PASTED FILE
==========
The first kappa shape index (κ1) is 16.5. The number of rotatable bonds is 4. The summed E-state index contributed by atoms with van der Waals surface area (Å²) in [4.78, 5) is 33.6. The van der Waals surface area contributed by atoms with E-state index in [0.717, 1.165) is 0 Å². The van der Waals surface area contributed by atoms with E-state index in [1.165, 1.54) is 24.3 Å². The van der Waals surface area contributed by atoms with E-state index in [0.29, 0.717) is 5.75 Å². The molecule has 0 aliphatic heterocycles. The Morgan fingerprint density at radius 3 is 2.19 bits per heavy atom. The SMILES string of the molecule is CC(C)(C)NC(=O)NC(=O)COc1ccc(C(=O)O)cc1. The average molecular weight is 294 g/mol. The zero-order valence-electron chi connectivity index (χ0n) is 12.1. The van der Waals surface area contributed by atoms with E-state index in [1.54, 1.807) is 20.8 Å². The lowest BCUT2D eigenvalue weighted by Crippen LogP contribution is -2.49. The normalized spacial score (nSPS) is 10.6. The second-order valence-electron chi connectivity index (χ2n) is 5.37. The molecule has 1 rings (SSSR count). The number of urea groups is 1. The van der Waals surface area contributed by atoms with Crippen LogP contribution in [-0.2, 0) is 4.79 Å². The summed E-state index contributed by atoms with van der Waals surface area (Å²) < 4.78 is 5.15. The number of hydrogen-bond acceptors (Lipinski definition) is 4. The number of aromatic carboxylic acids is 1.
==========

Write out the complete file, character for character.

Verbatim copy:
The first kappa shape index (κ1) is 16.5. The number of rotatable bonds is 4. The summed E-state index contributed by atoms with van der Waals surface area (Å²) in [4.78, 5) is 33.6. The van der Waals surface area contributed by atoms with E-state index in [0.717, 1.165) is 0 Å². The van der Waals surface area contributed by atoms with E-state index in [1.165, 1.54) is 24.3 Å². The van der Waals surface area contributed by atoms with E-state index in [0.29, 0.717) is 5.75 Å². The molecule has 0 aliphatic heterocycles. The Morgan fingerprint density at radius 3 is 2.19 bits per heavy atom. The SMILES string of the molecule is CC(C)(C)NC(=O)NC(=O)COc1ccc(C(=O)O)cc1. The average molecular weight is 294 g/mol. The zero-order valence-electron chi connectivity index (χ0n) is 12.1. The van der Waals surface area contributed by atoms with E-state index in [1.54, 1.807) is 20.8 Å². The lowest BCUT2D eigenvalue weighted by Crippen LogP contribution is -2.49. The normalized spacial score (nSPS) is 10.6. The second-order valence-electron chi connectivity index (χ2n) is 5.37. The molecule has 1 rings (SSSR count). The number of urea groups is 1. The van der Waals surface area contributed by atoms with Crippen LogP contribution in [-0.2, 0) is 4.79 Å². The summed E-state index contributed by atoms with van der Waals surface area (Å²) < 4.78 is 5.15. The number of hydrogen-bond acceptors (Lipinski definition) is 4. The number of aromatic carboxylic acids is 1.